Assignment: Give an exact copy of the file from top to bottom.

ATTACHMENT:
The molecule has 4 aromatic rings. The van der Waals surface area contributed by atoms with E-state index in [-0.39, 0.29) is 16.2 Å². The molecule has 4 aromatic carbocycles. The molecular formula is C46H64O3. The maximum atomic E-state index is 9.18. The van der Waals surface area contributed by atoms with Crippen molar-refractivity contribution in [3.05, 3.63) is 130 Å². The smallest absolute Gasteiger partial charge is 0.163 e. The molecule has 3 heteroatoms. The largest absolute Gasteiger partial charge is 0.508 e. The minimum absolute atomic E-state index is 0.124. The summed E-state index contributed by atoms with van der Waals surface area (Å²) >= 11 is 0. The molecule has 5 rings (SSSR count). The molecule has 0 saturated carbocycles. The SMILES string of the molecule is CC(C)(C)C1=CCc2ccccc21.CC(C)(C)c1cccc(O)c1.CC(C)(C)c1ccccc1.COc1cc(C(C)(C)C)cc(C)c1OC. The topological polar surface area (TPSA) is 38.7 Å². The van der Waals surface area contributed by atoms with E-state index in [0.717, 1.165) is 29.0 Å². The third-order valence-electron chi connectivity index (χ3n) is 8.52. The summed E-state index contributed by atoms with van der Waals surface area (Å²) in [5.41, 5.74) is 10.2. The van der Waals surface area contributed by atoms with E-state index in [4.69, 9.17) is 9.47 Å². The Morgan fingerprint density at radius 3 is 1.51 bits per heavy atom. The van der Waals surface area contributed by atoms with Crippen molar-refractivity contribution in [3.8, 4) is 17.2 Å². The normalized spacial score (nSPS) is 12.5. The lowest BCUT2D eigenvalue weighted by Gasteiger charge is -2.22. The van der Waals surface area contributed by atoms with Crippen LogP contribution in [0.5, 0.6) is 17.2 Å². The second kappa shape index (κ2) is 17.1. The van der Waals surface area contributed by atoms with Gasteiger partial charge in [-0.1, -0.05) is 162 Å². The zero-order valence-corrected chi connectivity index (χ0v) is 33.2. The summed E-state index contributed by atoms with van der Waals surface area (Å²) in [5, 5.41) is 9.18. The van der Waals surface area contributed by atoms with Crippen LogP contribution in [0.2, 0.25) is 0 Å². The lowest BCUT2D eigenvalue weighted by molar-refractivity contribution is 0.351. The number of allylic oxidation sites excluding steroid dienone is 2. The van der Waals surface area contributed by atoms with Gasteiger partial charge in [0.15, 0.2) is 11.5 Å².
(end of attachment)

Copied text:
The molecule has 4 aromatic rings. The van der Waals surface area contributed by atoms with E-state index in [-0.39, 0.29) is 16.2 Å². The molecule has 4 aromatic carbocycles. The molecular formula is C46H64O3. The maximum atomic E-state index is 9.18. The van der Waals surface area contributed by atoms with Crippen molar-refractivity contribution in [3.05, 3.63) is 130 Å². The smallest absolute Gasteiger partial charge is 0.163 e. The molecule has 3 heteroatoms. The largest absolute Gasteiger partial charge is 0.508 e. The minimum absolute atomic E-state index is 0.124. The summed E-state index contributed by atoms with van der Waals surface area (Å²) >= 11 is 0. The molecule has 5 rings (SSSR count). The molecule has 0 saturated carbocycles. The SMILES string of the molecule is CC(C)(C)C1=CCc2ccccc21.CC(C)(C)c1cccc(O)c1.CC(C)(C)c1ccccc1.COc1cc(C(C)(C)C)cc(C)c1OC. The topological polar surface area (TPSA) is 38.7 Å². The van der Waals surface area contributed by atoms with E-state index in [0.717, 1.165) is 29.0 Å². The third-order valence-electron chi connectivity index (χ3n) is 8.52. The summed E-state index contributed by atoms with van der Waals surface area (Å²) in [5.41, 5.74) is 10.2. The van der Waals surface area contributed by atoms with E-state index in [4.69, 9.17) is 9.47 Å². The Morgan fingerprint density at radius 3 is 1.51 bits per heavy atom. The van der Waals surface area contributed by atoms with Crippen molar-refractivity contribution in [3.8, 4) is 17.2 Å². The normalized spacial score (nSPS) is 12.5. The lowest BCUT2D eigenvalue weighted by Gasteiger charge is -2.22. The van der Waals surface area contributed by atoms with Crippen LogP contribution in [0.5, 0.6) is 17.2 Å². The second kappa shape index (κ2) is 17.1. The van der Waals surface area contributed by atoms with Gasteiger partial charge in [-0.1, -0.05) is 162 Å². The zero-order valence-corrected chi connectivity index (χ0v) is 33.2. The summed E-state index contributed by atoms with van der Waals surface area (Å²) in [5, 5.41) is 9.18. The van der Waals surface area contributed by atoms with Crippen LogP contribution in [0.2, 0.25) is 0 Å². The lowest BCUT2D eigenvalue weighted by molar-refractivity contribution is 0.351. The number of allylic oxidation sites excluding steroid dienone is 2. The van der Waals surface area contributed by atoms with Gasteiger partial charge in [0.15, 0.2) is 11.5 Å².